Once again, we took a road trip to Eastern Montana in July and I was determined to be prepared with food. We’re not terribly picky eaters, but we don’t eat much meat and we prefer lots of fresh fruits and vegetables — a difficult situation for this part of the country.
Well, this time, in addition to stocking the car with cooking supplies for motel cooking (including the electric kettle and a large supply of bulgur) and picnics, as I’ve written about in this blog the past couple summers, I brought along my salad spinner.
I was so glad I did, because every day of this trip was HOT (in Miles City, a bank thermometer read 111 degrees one day) and we were often eating salads or fresh fruit (washed in the spinner) accompanied by bread.
I love a simple oil-lemon dressing on our salads, so I brought olive oil, lots of lemons (when I ran out, I could find more, even in the remotest town) and salt. Also a little pecorino to sometimes grate on top. And yes, I brought my lemon reamer and a zester, which I used for grating.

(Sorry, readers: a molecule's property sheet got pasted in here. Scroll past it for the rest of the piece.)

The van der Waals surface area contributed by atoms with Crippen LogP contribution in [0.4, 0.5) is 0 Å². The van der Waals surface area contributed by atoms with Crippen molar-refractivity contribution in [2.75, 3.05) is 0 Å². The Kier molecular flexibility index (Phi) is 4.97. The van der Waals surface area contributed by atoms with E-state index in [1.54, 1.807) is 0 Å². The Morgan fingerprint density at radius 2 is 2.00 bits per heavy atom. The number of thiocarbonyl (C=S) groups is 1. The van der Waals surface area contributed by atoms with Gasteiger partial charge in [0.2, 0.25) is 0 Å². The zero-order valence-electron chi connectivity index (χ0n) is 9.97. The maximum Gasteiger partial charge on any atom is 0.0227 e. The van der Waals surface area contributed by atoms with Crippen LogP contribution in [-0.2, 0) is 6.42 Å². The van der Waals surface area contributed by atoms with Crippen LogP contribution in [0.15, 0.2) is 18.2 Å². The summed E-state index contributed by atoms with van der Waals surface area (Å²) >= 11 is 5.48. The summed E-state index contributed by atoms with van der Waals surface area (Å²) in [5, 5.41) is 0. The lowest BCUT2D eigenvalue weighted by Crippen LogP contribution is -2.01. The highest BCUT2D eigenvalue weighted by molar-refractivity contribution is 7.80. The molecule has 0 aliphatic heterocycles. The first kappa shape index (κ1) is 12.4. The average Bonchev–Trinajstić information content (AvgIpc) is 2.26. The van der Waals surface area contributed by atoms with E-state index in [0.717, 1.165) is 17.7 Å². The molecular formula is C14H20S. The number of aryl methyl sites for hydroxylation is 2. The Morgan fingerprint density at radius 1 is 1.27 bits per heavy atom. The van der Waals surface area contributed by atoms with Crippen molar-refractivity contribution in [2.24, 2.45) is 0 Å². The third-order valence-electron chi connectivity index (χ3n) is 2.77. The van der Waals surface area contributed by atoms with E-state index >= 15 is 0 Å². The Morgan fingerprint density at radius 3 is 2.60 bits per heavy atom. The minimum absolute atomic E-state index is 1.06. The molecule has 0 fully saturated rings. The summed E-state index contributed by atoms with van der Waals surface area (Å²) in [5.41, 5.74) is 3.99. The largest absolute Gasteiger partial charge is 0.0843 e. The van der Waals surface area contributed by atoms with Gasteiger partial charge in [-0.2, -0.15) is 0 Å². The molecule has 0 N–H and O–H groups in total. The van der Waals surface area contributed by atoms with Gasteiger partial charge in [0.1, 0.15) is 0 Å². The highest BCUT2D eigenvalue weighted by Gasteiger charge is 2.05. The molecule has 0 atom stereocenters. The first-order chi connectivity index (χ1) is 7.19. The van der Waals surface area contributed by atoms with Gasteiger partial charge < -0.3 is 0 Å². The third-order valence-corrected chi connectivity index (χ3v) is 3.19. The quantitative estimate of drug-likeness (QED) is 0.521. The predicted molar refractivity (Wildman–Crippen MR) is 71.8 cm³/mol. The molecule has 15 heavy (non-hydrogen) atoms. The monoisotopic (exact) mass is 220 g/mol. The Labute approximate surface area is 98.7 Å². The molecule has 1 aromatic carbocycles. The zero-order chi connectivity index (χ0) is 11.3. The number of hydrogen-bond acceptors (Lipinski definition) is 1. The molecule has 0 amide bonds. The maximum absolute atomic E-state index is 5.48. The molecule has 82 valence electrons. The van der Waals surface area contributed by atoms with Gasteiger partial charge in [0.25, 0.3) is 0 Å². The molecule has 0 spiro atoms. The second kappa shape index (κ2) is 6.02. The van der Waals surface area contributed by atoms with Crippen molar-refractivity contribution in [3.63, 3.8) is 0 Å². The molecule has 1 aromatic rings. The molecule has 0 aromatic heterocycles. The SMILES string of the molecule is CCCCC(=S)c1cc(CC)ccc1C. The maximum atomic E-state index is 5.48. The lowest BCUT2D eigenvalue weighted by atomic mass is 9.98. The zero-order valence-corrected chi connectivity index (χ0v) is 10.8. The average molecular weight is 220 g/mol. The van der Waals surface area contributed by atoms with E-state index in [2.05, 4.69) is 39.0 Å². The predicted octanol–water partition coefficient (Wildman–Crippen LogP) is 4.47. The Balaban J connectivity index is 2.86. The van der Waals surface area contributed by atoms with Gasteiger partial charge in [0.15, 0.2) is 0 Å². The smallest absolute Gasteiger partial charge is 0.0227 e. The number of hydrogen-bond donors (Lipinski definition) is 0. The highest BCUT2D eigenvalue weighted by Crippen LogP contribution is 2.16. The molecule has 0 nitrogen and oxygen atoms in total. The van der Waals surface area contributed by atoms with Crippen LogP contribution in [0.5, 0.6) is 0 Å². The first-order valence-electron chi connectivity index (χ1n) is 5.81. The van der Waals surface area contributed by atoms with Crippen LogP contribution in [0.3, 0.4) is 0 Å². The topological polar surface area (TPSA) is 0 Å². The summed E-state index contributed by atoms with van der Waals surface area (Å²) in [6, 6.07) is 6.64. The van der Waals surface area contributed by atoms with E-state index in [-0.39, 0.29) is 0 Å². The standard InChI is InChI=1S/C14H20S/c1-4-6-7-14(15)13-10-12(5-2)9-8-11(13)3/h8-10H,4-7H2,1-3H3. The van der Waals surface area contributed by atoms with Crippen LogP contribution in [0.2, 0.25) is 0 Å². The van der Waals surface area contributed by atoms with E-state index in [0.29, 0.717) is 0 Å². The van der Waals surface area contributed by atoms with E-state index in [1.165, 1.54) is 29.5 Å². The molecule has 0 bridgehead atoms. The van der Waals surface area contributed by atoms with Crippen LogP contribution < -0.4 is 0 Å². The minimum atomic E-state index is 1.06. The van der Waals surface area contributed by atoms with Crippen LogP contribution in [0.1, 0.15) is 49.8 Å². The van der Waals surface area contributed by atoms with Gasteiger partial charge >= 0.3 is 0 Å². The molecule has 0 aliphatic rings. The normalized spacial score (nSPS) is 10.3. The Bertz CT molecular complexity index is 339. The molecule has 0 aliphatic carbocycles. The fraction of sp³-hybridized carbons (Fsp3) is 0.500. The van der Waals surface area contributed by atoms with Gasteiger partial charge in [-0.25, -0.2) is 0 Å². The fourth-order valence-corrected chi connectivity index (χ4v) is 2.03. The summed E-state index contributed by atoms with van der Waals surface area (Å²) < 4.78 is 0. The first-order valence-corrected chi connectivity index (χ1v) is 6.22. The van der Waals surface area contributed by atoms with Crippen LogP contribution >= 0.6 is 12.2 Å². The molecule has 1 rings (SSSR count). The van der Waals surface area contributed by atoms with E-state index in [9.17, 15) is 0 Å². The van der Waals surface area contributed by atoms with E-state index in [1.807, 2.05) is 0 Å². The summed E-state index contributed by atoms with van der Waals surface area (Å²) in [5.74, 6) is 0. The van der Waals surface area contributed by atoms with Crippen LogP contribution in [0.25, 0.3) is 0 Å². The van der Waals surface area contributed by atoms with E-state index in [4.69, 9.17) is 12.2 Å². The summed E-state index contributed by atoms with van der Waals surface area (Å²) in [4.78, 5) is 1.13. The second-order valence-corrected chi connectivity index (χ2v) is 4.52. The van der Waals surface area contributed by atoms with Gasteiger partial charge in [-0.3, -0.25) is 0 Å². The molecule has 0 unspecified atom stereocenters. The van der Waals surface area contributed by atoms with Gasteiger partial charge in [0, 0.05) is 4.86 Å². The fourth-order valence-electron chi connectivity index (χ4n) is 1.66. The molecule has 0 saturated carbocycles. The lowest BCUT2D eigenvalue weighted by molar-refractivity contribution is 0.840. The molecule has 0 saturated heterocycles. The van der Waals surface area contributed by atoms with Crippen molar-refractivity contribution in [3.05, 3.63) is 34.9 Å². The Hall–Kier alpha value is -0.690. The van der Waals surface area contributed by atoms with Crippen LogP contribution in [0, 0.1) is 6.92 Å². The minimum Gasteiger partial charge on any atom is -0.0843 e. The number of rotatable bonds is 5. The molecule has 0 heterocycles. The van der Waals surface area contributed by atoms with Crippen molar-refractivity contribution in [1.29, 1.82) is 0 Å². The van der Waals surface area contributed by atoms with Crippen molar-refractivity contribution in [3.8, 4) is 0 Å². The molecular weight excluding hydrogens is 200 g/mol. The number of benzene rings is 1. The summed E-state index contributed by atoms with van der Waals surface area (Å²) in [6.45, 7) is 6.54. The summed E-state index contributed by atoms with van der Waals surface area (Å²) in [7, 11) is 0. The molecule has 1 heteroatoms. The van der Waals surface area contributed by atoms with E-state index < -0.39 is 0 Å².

A couple of times I did make a bulgur salad with garbanzo beans and whatever fresh vegetables I could find.
One day I was really glad I had some leftover salad in the little ice chest because we were stopped for road construction for about 20 minutes — right at lunch time! It wasn’t exactly a picnic environment, but that salad did hit the spot!
But a salad can be pretty lonely without good bread. (If you’re going through Missoula, be sure to stop at Le Petit Outre.) Between good bakeries, we relied on our supply of Ak-Maks and other crackers.
Okay, it’s nice to have a knife and a cutting board, and even (if you want to get fancy) some pretty cloths to put on a picnic table. Yes, it does require some preparation, but it’s so worth it.
I remember road trips with my parents, where we would stop at shady parks for lunch, which often consisted of sandwiches with cream cheese and grapes — which we children loved. On our recent trip, at a forested rest stop in Idaho, we saw a Japanese family with three generations enjoying a huge picnic, including miso soup and hot noodles.
Whatever your food preferences are–even if it’s takeout– as always, my motto is: Whenever possible, make it a picnic!